Serotypes were analysed individually and classified as follows. 1) Serotypes with high invasive disease potential (H group) or invasive serotypes 11: 1, 5 and 7 F. 2) Low invasive potential (L group) or opportunistic serotypes: 3, 6A, 6B, 8, 19F and 23F 11. 3) Serotypes not included in the H and L groups were denominated as other serotypes (O group).
For analysis of the impact of PPV-23, serotypes were classified as vaccine serotypes (included in PPV-23) and non-vaccine serotypes.
For quantitative variables (age and Charlson score), mean±sd were compared in the three groups of serotypes by means of an ANOVA test with Bonferroni's post hoc analysis. Dichotomous variables were evaluated using the Chi-squared test and Fisher's test when appropriate. Variables with p<0.05 (two-tailed) were considered significant. Severity according to PSI class and serotype group was assessed by logistic ordinal regression, H serotypes being the reference category. Survival was analysed with the Kaplan–Meier method and curves for groups of serotypes were compared by log-rank analysis. A multivariate logistic regression analysis was performed, considering variables with p<0.1 in the univariate analysis. We restricted the number of variables included in the multivariate model following the rule of at least five to seven events (deaths) per variable 18. Thus, variables showing colinearity (ATS/IDSA or PSI scores and individual criteria contained in them, individual comorbidities, and Charlson score) were not included together in the model. The appropriateness of the model was assessed by Hosmer–Lemeshow goodness-of-fit. Data were analysed using the SPSS-17 statistical package (SPSS Inc, Chicago, IL, USA).
299 consecutive adults were included in the study. Mean±sd age was 62.2±19.5 yrs (range 18–92 yrs). Overall, 30-day mortality was 11% (33 out of 299). Details on comorbidities and the main clinical, radiological and laboratory findings are shown in table 1. The most frequently prescribed antibiotic therapies were combination therapies, including ceftriaxone or cefotaxime plus a macrolide (44.4%), amoxicillin-clavulanate (20%), ceftriaxone or cefotaxime (11.7%), and levofloxacin (11.6%) in monotherapy. Combination therapy was prescribed in 51% of patients who survived and in 67% of patients who died (p = 0.08)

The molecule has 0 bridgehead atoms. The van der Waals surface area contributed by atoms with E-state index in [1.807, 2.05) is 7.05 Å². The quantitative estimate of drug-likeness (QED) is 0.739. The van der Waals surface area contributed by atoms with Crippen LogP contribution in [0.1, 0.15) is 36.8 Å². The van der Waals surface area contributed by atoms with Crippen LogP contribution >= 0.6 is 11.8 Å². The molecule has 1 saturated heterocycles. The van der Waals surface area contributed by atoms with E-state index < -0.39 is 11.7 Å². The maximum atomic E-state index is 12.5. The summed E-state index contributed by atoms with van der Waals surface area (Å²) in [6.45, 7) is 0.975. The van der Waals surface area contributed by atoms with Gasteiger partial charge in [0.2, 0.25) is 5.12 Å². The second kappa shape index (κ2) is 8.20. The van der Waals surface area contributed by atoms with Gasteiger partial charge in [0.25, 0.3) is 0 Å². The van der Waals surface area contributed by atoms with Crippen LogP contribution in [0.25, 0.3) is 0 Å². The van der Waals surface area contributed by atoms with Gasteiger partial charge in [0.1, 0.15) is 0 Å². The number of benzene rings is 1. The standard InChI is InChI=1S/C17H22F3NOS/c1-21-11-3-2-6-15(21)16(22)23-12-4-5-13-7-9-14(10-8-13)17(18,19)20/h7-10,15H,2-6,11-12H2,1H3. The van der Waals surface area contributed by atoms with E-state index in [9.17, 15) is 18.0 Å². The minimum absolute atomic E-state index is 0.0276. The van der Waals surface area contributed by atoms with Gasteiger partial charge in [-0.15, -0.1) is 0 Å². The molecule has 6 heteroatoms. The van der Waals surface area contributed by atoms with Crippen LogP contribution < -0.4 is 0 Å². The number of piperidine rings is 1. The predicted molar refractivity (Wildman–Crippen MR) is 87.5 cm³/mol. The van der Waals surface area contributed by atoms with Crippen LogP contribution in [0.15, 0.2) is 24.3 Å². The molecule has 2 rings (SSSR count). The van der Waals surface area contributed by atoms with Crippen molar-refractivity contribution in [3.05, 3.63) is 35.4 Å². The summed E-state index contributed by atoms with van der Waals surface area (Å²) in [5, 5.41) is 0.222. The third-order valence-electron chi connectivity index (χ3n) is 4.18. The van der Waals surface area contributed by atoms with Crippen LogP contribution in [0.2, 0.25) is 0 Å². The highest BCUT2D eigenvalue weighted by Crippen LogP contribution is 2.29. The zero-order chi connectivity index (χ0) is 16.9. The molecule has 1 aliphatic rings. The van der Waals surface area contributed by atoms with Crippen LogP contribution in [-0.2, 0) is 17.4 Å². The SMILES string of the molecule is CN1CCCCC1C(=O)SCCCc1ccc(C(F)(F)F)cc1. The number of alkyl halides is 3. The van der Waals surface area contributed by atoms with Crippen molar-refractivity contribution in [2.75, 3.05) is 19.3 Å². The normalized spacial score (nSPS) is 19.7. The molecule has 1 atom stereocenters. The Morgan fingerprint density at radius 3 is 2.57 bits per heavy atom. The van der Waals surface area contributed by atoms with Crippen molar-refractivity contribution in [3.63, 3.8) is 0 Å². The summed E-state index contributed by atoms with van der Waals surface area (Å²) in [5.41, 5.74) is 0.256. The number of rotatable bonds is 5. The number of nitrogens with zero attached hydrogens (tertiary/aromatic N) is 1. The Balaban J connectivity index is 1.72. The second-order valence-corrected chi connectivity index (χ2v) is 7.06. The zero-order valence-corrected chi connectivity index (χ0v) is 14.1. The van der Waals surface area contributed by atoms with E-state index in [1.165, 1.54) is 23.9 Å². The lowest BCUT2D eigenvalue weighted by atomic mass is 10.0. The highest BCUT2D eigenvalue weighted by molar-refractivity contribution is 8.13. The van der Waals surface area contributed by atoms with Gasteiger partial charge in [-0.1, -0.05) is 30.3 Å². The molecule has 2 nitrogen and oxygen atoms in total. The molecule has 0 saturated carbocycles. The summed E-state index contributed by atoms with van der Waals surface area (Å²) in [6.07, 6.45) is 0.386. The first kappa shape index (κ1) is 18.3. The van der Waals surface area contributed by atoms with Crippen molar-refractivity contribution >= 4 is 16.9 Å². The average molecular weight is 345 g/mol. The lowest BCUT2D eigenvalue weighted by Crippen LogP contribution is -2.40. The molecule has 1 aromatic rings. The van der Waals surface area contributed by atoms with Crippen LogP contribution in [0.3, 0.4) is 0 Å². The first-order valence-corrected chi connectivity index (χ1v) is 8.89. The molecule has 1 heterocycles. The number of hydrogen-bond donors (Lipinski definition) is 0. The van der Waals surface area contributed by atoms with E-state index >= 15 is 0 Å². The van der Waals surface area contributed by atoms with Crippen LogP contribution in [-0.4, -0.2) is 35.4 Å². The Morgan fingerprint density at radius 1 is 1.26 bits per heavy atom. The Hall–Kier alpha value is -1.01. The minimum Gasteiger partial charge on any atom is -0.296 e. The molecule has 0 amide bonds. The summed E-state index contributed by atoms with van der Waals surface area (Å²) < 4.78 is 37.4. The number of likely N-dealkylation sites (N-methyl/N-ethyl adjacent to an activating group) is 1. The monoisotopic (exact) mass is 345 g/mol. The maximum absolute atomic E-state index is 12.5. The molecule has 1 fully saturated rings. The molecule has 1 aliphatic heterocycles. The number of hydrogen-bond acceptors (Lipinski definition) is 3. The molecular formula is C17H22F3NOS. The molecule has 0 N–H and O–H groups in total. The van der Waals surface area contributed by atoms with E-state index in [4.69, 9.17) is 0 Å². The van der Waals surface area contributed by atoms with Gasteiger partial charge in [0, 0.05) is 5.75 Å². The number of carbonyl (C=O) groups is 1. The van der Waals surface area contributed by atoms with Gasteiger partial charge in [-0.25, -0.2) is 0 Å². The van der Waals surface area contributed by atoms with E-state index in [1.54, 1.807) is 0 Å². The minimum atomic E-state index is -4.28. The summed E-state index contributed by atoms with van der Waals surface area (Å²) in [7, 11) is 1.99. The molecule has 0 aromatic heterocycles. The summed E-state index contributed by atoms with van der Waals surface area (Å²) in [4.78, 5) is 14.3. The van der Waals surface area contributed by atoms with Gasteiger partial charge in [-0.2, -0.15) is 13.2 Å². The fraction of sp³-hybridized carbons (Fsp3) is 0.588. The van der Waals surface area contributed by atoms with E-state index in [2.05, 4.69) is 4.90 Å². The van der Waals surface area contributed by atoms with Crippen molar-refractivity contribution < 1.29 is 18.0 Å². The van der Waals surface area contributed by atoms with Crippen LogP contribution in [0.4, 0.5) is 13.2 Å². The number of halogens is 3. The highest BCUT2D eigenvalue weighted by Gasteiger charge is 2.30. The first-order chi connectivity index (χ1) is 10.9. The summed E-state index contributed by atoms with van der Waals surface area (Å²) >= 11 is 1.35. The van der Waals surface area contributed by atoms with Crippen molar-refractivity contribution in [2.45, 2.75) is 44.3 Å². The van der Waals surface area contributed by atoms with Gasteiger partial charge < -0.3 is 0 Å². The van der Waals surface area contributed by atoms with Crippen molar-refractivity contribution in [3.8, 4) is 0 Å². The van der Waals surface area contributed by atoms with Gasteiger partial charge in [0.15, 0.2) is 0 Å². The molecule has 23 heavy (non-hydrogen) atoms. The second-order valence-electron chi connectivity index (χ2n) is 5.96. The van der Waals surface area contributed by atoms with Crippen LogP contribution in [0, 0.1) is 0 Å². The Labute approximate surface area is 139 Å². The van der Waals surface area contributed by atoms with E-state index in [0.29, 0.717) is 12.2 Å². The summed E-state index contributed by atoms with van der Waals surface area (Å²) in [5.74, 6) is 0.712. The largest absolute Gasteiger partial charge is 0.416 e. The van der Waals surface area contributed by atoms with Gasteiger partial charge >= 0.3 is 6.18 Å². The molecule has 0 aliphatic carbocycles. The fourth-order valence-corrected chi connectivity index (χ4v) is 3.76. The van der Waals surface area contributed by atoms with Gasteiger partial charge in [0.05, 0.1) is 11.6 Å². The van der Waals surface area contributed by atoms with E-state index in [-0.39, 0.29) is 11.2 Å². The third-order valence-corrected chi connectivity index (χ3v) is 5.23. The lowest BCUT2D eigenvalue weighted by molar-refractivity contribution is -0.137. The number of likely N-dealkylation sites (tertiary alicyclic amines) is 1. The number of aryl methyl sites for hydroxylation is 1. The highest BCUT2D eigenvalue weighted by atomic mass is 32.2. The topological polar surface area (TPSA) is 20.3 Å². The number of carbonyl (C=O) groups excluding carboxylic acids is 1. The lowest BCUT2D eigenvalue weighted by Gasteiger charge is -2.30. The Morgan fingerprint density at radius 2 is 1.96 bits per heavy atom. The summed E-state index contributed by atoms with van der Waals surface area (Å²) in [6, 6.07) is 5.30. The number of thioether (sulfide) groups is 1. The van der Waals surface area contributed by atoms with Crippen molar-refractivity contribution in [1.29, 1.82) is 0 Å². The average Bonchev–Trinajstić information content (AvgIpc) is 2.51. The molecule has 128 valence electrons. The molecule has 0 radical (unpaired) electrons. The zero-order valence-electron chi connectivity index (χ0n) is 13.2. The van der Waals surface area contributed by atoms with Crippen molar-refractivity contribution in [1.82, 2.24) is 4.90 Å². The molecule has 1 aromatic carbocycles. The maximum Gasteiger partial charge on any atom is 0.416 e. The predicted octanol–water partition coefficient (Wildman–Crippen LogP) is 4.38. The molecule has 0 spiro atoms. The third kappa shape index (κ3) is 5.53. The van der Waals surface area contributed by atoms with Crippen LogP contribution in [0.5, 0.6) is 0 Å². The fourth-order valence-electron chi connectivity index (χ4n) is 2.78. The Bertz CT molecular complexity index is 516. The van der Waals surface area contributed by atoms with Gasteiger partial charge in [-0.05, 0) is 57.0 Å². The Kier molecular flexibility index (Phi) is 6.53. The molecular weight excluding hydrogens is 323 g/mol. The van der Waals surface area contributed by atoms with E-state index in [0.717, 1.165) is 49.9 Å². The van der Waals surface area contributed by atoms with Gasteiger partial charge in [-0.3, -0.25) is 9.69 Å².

Using the 2008 CLSI breakpoints, nonsusceptibility to penicillin (MIC ≥4 mg·mL−1) was documented in only four (1.3%) episodes and resistance to macrolides in 47 (15.7%). Only four patients received discordant empirical therapy (one died; 25 versus 11%; p = 0.37).
The infecting serotype was determined in 294 out of 299 patients. Figure 1 shows the distribution of serotypes between two age groups (<60 and ≥60 yrs old). Serotypes 1 (18.9%), 3 (12.3%) and 14 (7.6%) were the most prevalent in the cohort. L serotypes infected mainly people aged ≥60 yrs old (32 versus 17.8%; OR 3.92, 95% CI 2.05–7.51; p<0.05) Serotypes in patients who died are listed in table 2.
Table 3 compares underlying conditions, severity of illness on clinical presentation, antibiotic susceptibility and outcome for each group of serotypes. Patients with pneumonia caused by group H serotypes were significantly younger, with better baseline status (lower Charlson score) and presented a significantly higher incidence of complicated parapneumonic effusion or empyema (50% of these complicated effusions were associated with serotype 1).